Cytokines and schizophrenia: Microglia hypothesis of schizophrenia
Article first published online: 13 APR 2009
© 2009 The Authors. Journal compilation © 2009 Japanese Society of Psychiatry and Neurology
Psychiatry and Clinical Neurosciences
Volume 63, Issue 3, pages 257–265, June 2009
How to Cite
Monji, A., Kato, T. and Kanba, S. (2009), Cytokines and schizophrenia: Microglia hypothesis of schizophrenia. Psychiatry and Clinical Neurosciences, 63: 257–265. doi: 10.1111/j.1440-1819.2009.01945.x
- Issue published online: 14 MAY 2009
- Article first published online: 13 APR 2009
- Accepted 27 January 2009.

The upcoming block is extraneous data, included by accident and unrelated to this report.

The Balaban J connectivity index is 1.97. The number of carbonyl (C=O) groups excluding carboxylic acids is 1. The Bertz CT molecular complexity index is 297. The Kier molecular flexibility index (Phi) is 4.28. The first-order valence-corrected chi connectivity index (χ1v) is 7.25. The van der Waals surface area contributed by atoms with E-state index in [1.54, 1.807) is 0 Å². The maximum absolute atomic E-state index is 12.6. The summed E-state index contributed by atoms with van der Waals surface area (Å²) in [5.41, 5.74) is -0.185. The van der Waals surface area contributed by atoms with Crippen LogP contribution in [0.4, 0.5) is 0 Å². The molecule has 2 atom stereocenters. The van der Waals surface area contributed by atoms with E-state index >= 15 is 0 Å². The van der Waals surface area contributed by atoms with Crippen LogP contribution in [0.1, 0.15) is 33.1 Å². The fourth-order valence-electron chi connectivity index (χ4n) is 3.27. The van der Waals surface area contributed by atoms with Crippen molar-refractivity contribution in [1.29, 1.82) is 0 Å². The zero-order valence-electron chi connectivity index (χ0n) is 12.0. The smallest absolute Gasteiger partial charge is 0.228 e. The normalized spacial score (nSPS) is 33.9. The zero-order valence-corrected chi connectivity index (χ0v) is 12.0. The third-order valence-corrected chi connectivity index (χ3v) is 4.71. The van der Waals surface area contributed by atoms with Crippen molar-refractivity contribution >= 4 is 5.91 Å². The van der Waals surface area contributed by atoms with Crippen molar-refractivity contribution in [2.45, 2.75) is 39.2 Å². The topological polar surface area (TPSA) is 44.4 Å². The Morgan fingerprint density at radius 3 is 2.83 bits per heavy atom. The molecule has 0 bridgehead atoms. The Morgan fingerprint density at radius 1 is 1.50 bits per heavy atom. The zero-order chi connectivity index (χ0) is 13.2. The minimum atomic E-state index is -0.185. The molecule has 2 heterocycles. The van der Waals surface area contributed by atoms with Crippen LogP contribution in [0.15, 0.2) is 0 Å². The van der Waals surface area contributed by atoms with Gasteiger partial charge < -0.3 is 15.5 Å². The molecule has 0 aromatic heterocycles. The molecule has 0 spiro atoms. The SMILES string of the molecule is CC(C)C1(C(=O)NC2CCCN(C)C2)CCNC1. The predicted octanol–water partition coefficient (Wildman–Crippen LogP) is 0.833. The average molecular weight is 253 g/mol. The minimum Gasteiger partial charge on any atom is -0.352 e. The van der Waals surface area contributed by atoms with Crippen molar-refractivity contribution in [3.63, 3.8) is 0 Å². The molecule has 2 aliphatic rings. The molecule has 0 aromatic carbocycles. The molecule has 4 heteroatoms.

The etiology of schizophrenia remains unclear, while there has been a growing amount of evidence for the neuroinflammation and immunogenetics, which are characterized by an increased serum concentration of several pro-inflammatory cytokines. Despite the fact that microglia comprise only <10% of the total brain cells, microglia respond rapidly to even minor pathological changes in the brain and may contribute directly to the neuronal degeneration by producing various pro-inflammatory cytokines and free radicals. In many aspects, the neuropathology of schizophrenia has recently been reported to be closely associatedwith microglial activation. Previous studies have shown the inhibitory effects of some typical/atypical antipsychotics on the release of inflammatory cytokines and free radicals from activated microglia, both of which have recently been known to cause a decrease in neurogenesis as well as white matter abnormalities in the brains of patients with schizophrenia. The microglia hypothesis of schizophrenia may shed new light on the therapeutic strategy for schizophrenia.